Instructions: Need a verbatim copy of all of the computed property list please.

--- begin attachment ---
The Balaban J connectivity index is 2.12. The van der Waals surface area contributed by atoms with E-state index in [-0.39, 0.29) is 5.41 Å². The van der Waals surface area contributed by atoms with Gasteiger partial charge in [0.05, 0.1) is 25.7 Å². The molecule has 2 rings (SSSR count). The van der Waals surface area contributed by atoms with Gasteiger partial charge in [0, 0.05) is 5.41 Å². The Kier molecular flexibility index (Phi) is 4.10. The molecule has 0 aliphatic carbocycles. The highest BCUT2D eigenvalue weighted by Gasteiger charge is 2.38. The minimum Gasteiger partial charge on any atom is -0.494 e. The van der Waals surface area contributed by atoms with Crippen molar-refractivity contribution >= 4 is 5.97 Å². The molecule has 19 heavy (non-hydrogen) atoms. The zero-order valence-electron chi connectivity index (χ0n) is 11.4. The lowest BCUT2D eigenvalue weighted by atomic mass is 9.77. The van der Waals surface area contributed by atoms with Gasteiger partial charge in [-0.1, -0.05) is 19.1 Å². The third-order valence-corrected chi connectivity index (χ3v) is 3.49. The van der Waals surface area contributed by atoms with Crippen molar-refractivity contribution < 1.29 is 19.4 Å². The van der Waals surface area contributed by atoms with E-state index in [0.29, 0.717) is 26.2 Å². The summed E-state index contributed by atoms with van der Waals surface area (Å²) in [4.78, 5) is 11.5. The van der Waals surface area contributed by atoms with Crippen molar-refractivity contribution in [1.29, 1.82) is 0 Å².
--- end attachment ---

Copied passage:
The Balaban J connectivity index is 2.12. The van der Waals surface area contributed by atoms with E-state index in [-0.39, 0.29) is 5.41 Å². The van der Waals surface area contributed by atoms with Gasteiger partial charge in [0.05, 0.1) is 25.7 Å². The molecule has 2 rings (SSSR count). The van der Waals surface area contributed by atoms with Gasteiger partial charge in [0, 0.05) is 5.41 Å². The Kier molecular flexibility index (Phi) is 4.10. The molecule has 0 aliphatic carbocycles. The highest BCUT2D eigenvalue weighted by Gasteiger charge is 2.38. The minimum Gasteiger partial charge on any atom is -0.494 e. The van der Waals surface area contributed by atoms with Crippen molar-refractivity contribution >= 4 is 5.97 Å². The molecule has 19 heavy (non-hydrogen) atoms. The zero-order valence-electron chi connectivity index (χ0n) is 11.4. The lowest BCUT2D eigenvalue weighted by atomic mass is 9.77. The van der Waals surface area contributed by atoms with Gasteiger partial charge in [-0.1, -0.05) is 19.1 Å². The third-order valence-corrected chi connectivity index (χ3v) is 3.49. The van der Waals surface area contributed by atoms with Crippen molar-refractivity contribution < 1.29 is 19.4 Å². The van der Waals surface area contributed by atoms with E-state index in [0.29, 0.717) is 26.2 Å². The summed E-state index contributed by atoms with van der Waals surface area (Å²) in [4.78, 5) is 11.5. The van der Waals surface area contributed by atoms with Crippen molar-refractivity contribution in [1.29, 1.82) is 0 Å².